ASK THE UTIMES: Where did sculpture near Benedum Hall originate?

Can you give me some details about the sculpture on the northwest side of Benedum Hall?  I tried Googling it and the artist name and got nothing.

Joshua C. Jones
Director of Chemistry Stockrooms, Department of Chemistry, Dietrich School of Arts and Sciences


This sculpture, which looks like a set of exploding steel bookshelves next to the Swanson School of Engineering, is signed “T. Mankowski,” but there is no record of old T. in Pitt’s art catalog. Nor, without a first name, was Google any help, as you discovered.

Metal sculpture near Benedum HallSo we had to enlist the big guns to figure this one out. It was a mystery for months.

Specifically, we called on Chelsea Gunn, an experienced archivist studying toward her library and information science Ph.D. at the School of Computing and Information, who has begun researching a bunch of Pitt’s public art through a new campus-wide project (see “Doctoral student turns detective to catalog Pitt’s public art” in this issue)

Gunn got many people to pitch in on the hunt. But the University’s art appraisers didn’t have a clue. T. Mankowski was not an alum. There was a famous Polish metal sculptor named Mankowski who came to America, but this wasn’t his kid.

“I think we’ve all hit the same dead ends,” Gunn lamented last month. “And sometimes I hit new dead ends.”

Then University archivist Zach Brodt and Engineering Librarian Judy Brink entered the fray and finally cracked the case.

Ted Mankowski, the son of a Weirton, W.Va. welder, made this piece in his Burgettstown basement from welded steel — thanks to a high-school vocational class and maybe some inspiration from dad — and sold it for $1,000 at the 1969 Three Rivers Arts Festival to Westinghouse Corp. It was the largest piece he had sold to date, he told the Weirton Daily Times.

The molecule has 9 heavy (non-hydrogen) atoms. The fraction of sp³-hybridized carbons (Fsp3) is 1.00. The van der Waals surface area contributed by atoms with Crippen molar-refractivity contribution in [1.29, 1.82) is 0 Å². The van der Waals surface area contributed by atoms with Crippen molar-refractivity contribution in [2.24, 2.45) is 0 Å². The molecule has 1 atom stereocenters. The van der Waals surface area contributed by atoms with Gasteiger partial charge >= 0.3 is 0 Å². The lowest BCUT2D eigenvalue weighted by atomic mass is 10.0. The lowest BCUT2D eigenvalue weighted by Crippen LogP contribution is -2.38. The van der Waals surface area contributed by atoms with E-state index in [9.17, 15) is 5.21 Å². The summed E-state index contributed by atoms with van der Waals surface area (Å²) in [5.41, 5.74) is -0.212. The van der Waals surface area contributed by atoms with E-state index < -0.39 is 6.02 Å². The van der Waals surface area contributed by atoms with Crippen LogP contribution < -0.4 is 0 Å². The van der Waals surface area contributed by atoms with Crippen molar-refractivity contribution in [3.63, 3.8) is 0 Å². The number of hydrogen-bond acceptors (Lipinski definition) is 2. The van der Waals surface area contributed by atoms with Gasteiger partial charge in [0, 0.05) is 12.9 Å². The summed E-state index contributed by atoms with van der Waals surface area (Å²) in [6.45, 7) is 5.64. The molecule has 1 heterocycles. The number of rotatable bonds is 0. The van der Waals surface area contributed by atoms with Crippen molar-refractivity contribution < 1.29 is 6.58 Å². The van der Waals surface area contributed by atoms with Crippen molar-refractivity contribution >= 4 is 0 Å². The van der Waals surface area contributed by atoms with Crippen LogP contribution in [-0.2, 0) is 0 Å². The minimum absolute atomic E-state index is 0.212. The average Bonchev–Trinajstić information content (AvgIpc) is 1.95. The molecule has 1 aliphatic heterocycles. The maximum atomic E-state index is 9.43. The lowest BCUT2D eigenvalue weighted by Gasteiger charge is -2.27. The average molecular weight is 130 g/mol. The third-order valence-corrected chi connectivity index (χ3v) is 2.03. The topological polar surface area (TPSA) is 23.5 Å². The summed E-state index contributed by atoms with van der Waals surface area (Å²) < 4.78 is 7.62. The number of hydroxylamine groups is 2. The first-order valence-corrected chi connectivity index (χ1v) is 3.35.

Westinghouse had just built a new building downtown — a kind of mini-U.S. Steel Building, by the same designer, at 11 Stanwix St., now city headquarters for Key Bank — and wanted some art for inside and around it.

By 1997, Westinghouse had sold off its industrial business, morphed into the broadcaster CBS and moved to New York. Much of its Pittsburgh art ended up at Pitt — including Ted Mankowski’s sculpture.

Mankowski told the Weirton paper that his piece was 10 feet tall and weighed 1,400 pounds, and that he had to hire an auto wrecker to lift and turn it so he could photograph it from every side. (One can only assume he constructed it in a corner.) But the piece has no name, he said, and no specific inspiration. He simply started all his sculptures with a sketch, then built a model to determine how much steel he needed to order from Pittsburgh.

At the time of the article, he was experimenting with pit slag as a sculptural material for his next pieces. And he was hoping for a one-man show soon. Meanwhile, he had a day job as a commercial illustrator and had worked at Ford Motor Co. in years prior.

“It gets really quiet from there,” Gunn says of the research: there is only one other mention of his art that can be found. In 1970, Mankowski installed a metal sculpture in front of the Uniontown Public Library for that city’s arts fest. A photo in the Uniontown Evening Standard paper shows the one-ton piece — a jagged array of tower- and block-like forms set against one another in a half-circle, like a crazy staircase — being lowered in front of the library.

Library director Christy Fusco says the piece is nowhere to be seen now.

Mankowski died in 2007 at age 65.

There is more work to be done, says Gunn — looking for the records to see how Westinghouse ceded or sold the piece to Pitt and what else may have come with it, for one.

“It’s cool to start with something that no one seems to know anything about” when you’re researching the provenance of public art, Gunn says. “The fact that it was more mysterious made it more fun.”

— Marty Levine


Can’t figure out how some unusual feature of campus got here? Wondering why things work the way they do at Pitt? See something unusual and think: When was the last time that happened? When was the first time? And how come it keeps happening?

Just ask the UTimes. We’ll try to answer those questions you keep meaning to ask about campus curiosities and historical happenings at Pitt. Send your queries to